March 30, 2007


The taboos against discussing religion and politics should also apply to the topic of parenting. While both religion and politics can be personal, there are probably few things as personal as parenting choices.

No two people have exactly the same beliefs, mores or principles, even if they are both parents to the same children. What I would hope is for couples who have children to have more beliefs in common with one another than opposed.

Dash and I are very different people, but we share many of the same ideas and values. His parenting approach and style are more laid back than mine, but our children know what is and is not acceptable in our household.

We insist our children show respect to adults by addressing them properly (Miss Susan, Mr. Yabu, Mr. Denny, Mr. Goat) and responding to questions with Yes, Maam, Yes, Sir, No Maam, No Sir. We also insist our children respect their peers and treat others kindly.

Are my children perfect?

Absolutely not.

However, they do know and understand the difference between right and wrong, as Dash and I have defined them.

When we are in the homes of others, we also show our respect to our hosts by adopting our very best manners. There homes are not for us to destroy or defile.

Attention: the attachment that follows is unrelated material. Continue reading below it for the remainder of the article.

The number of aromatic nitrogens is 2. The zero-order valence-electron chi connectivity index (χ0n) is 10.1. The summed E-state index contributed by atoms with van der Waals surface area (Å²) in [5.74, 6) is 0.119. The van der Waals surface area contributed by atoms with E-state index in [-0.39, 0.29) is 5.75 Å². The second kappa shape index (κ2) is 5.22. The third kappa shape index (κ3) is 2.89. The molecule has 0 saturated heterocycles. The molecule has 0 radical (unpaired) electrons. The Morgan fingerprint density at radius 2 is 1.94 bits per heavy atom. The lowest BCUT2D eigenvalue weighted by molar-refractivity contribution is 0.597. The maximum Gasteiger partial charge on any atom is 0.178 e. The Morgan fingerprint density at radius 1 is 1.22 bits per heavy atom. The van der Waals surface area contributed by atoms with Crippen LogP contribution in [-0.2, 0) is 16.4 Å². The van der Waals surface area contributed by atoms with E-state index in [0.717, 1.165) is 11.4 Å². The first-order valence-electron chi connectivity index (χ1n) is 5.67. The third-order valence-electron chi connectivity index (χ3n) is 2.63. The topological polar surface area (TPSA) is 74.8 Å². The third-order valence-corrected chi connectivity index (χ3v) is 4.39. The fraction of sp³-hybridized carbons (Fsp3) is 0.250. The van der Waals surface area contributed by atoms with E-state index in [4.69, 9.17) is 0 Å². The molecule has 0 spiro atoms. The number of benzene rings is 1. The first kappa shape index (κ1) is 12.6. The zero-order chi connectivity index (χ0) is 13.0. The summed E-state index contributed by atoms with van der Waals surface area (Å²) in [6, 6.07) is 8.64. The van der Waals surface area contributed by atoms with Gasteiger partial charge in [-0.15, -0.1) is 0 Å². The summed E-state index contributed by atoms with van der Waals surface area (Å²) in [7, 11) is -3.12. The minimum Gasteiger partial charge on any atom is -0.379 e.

It is no coincidence most of our close friends with children also share many of our core values.

The purpose of making children behave has less to do my own dictatorial tendencies than teaching them the tools which will help make them to be successful in this life.

There is a dichotomy they must learn. On the one hand, we have to build our children up and help them to become self-assured, self-confident individuals to meet the hard knocks that surely await them as adults.

On the other hand, they also have to understand the sun does not rise and set purely for Little Johnnys or Little Suzys pleasure. Our society is a social one. In order to succeed in this country, one must learn how best to get along with others. That begins and ends with self-respect and respect for others.

Posted by Christina at March 30, 2007 08:50 AM

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I do agree with you. Though my child's ability to be polite has been increasingly replaced by his ability to pretend to listen while he is not . . .

Respect, respect and responsibility - two of the most important things a parent can teach a child.

Posted by: oddybobo at March 30, 2007 09:10 AM

You are absolutely correct. The quickest way to NOT get invited back to the hovel is to make us discipline your children when you visit.

Posted by: WarWagon at March 30, 2007 09:56 AM

Amen, Sister! Amen!

Posted by: Richmond at March 30, 2007 02:04 PM

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